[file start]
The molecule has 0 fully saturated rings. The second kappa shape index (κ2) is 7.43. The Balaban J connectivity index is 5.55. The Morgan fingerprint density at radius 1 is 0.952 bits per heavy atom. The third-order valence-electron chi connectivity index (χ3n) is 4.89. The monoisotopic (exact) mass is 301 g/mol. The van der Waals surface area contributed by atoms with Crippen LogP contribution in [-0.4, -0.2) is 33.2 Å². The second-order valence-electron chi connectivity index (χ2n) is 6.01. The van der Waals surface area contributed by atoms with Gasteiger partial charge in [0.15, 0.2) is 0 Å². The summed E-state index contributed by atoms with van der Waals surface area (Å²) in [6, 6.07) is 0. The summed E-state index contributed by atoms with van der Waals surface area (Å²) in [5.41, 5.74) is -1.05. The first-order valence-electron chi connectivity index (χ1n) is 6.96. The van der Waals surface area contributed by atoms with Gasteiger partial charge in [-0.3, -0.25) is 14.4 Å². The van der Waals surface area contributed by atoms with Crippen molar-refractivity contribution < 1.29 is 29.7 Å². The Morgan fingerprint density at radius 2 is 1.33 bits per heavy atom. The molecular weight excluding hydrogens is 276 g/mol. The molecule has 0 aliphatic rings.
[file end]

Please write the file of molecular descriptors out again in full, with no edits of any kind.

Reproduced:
The molecule has 0 fully saturated rings. The second kappa shape index (κ2) is 7.43. The Balaban J connectivity index is 5.55. The Morgan fingerprint density at radius 1 is 0.952 bits per heavy atom. The third-order valence-electron chi connectivity index (χ3n) is 4.89. The monoisotopic (exact) mass is 301 g/mol. The van der Waals surface area contributed by atoms with Crippen LogP contribution in [-0.4, -0.2) is 33.2 Å². The second-order valence-electron chi connectivity index (χ2n) is 6.01. The van der Waals surface area contributed by atoms with Gasteiger partial charge in [0.15, 0.2) is 0 Å². The summed E-state index contributed by atoms with van der Waals surface area (Å²) in [6, 6.07) is 0. The summed E-state index contributed by atoms with van der Waals surface area (Å²) in [5.41, 5.74) is -1.05. The first-order valence-electron chi connectivity index (χ1n) is 6.96. The van der Waals surface area contributed by atoms with Gasteiger partial charge in [-0.3, -0.25) is 14.4 Å². The van der Waals surface area contributed by atoms with Crippen molar-refractivity contribution < 1.29 is 29.7 Å². The Morgan fingerprint density at radius 2 is 1.33 bits per heavy atom. The molecular weight excluding hydrogens is 276 g/mol. The molecule has 0 aliphatic rings.